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Maine's new facial recognition law bans the tech in schools, limits police use

Supporters say it's the toughest set of statewide regulations on facial recognition in the US.

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CNET

A statewide bill regulating the use of facial recognition technology in Maine was enacted Thursday after passing unanimously in both chambers of the state's legislature. Maine's new facial recognition law strictly regulates how law enforcement agencies can employ the technology for their investigations in the state, and it prohibits the tech outright in public schools and in many areas of government, including for surveillance purposes.

First introduced in April, the bill was brokered as a compromise between its sponsors in the state legislature and representatives of the ACLU of Maine, the Maine State Police and the Maine Department of Public Safety. Proponents of the bill touted it as the toughest set of statewide regulations on facial recognition in the US, where there are currently no federal laws regulating use of the technology.

"This is a huge victory for privacy rights and civil liberties in Maine," said bill sponsor Rep. Grayson Lookner, a Democrat representing Portland in Maine's House of Representatives. "It's also a victory for bipartisanship and cooperation. I hope that Maine can provide an example to other states that want to rein in the government's ability to use facial recognition and other invasive biometric technologies."

"Maine is at the forefront of a national movement to preserve civil rights and liberties in the digital age," added Alison Beyea, executive director at the ACLU of Maine. "Democracy is stronger and communities are safer when we have clear rules and accountability for how governments use new and emerging technologies."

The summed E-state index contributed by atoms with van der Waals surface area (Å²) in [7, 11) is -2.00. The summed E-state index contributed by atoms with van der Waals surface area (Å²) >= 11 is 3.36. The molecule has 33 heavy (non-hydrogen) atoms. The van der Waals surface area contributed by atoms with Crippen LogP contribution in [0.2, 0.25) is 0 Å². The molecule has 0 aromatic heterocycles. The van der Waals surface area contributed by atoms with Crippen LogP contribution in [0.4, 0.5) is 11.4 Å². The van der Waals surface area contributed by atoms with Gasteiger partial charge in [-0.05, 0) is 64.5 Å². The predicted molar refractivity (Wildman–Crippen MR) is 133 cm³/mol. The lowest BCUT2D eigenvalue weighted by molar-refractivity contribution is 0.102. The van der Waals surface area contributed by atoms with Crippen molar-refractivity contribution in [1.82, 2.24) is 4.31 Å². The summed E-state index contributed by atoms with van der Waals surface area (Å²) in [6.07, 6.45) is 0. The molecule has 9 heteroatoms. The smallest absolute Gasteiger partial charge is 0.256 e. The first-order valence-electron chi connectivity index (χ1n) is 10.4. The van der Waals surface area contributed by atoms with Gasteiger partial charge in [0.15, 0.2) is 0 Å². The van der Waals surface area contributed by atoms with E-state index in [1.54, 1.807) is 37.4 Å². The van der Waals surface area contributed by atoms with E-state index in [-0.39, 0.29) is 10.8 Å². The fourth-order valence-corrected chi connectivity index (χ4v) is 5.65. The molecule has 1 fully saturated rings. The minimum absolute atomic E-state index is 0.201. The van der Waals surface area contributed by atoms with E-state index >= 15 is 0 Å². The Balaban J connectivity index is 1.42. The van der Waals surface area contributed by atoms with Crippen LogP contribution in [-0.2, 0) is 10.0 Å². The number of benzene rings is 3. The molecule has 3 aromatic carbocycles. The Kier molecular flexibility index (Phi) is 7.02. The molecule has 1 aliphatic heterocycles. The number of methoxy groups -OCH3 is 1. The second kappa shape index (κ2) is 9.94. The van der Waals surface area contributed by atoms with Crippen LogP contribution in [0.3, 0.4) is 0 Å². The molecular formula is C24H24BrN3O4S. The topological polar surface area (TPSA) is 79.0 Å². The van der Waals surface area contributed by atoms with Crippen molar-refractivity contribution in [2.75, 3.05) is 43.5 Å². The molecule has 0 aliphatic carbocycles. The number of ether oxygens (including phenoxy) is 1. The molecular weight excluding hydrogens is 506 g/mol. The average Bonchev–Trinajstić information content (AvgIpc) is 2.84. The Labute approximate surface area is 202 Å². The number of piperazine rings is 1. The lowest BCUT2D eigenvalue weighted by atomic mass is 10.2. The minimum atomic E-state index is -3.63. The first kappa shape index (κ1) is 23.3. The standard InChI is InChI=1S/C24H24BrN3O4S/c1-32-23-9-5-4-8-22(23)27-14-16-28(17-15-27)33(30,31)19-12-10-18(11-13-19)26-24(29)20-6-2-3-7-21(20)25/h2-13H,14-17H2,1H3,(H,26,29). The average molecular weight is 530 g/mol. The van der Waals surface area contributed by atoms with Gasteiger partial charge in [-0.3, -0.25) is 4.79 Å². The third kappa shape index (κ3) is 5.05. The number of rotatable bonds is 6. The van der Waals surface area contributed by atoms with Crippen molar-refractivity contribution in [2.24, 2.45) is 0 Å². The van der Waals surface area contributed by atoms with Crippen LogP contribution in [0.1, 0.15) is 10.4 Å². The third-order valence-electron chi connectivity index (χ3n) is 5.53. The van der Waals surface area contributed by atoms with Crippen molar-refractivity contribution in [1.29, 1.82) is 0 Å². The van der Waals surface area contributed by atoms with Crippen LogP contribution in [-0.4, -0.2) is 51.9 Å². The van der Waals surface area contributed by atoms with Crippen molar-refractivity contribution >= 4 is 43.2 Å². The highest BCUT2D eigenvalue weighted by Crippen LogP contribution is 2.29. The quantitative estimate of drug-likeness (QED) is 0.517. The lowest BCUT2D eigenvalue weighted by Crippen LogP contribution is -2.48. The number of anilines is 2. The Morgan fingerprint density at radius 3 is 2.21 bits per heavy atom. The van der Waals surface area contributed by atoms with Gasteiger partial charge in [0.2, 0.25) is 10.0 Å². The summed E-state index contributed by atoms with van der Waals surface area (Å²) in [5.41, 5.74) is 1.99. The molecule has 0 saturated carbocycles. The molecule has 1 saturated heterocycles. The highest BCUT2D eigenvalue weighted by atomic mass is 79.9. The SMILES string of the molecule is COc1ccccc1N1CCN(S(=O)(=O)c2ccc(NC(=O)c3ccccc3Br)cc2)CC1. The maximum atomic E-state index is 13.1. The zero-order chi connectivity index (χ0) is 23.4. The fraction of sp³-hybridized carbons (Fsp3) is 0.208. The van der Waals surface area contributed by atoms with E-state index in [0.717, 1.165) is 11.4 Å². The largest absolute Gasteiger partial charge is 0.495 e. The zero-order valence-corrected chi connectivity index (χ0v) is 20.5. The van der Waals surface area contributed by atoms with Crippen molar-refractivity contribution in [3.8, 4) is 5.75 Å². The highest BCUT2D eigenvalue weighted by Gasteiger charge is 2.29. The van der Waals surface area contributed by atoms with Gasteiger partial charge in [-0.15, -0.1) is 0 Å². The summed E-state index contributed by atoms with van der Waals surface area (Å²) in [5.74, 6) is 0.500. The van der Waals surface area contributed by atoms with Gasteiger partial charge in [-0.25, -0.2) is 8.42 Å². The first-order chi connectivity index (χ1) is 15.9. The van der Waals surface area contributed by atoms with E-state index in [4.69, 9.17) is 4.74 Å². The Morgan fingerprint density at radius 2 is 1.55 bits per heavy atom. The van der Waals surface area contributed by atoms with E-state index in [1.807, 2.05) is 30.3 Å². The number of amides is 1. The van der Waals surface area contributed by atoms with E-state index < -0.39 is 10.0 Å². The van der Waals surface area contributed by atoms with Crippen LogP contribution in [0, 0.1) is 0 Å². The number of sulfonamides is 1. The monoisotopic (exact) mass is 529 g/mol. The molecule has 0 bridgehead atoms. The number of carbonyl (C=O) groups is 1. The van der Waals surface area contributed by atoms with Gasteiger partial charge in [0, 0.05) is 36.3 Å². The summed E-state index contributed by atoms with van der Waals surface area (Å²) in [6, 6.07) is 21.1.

That level of support for the bill stands in stark contrast to a similar law passed and then partially vetoed last year in Washington state, which the ACLU opposed for being too weak and for permitting agencies to use face surveillance technology to deny people essential services.

Under Maine's rule, law enforcement officials may request a facial recognition search on an individual from the FBI or the state's Bureau of Motor Vehicles only if there's probable cause to believe the individual has committed a serious crime. The law also stipulates that facial recognition searches don't constitute probable cause for law enforcement officers to arrest or search a person on their own, and it mandates that the BMV keep records of all search requests. In addition, it ensures that individuals may bring a lawsuit if they believe a government agency or official has violated the law.

Maine's new law comes amid heightened scrutiny of facial recognition usage across the country. Earlier this week, a federal watchdog's report said 20 federal agencies now use facial recognition technology, with the majority drawing from non-federal systems like Clearview AI, Vigilant Solutions or Amazon's Rekognition. More than half, the report reads, are unaware of which system they're using.

"Maine is showing the rest of the country what it looks like when we the people are in control of our civil rights and civil liberties, not tech companies that stand to profit from widespread government use of face surveillance technology," said Michael Kebede, policy counsel at the ACLU of Maine.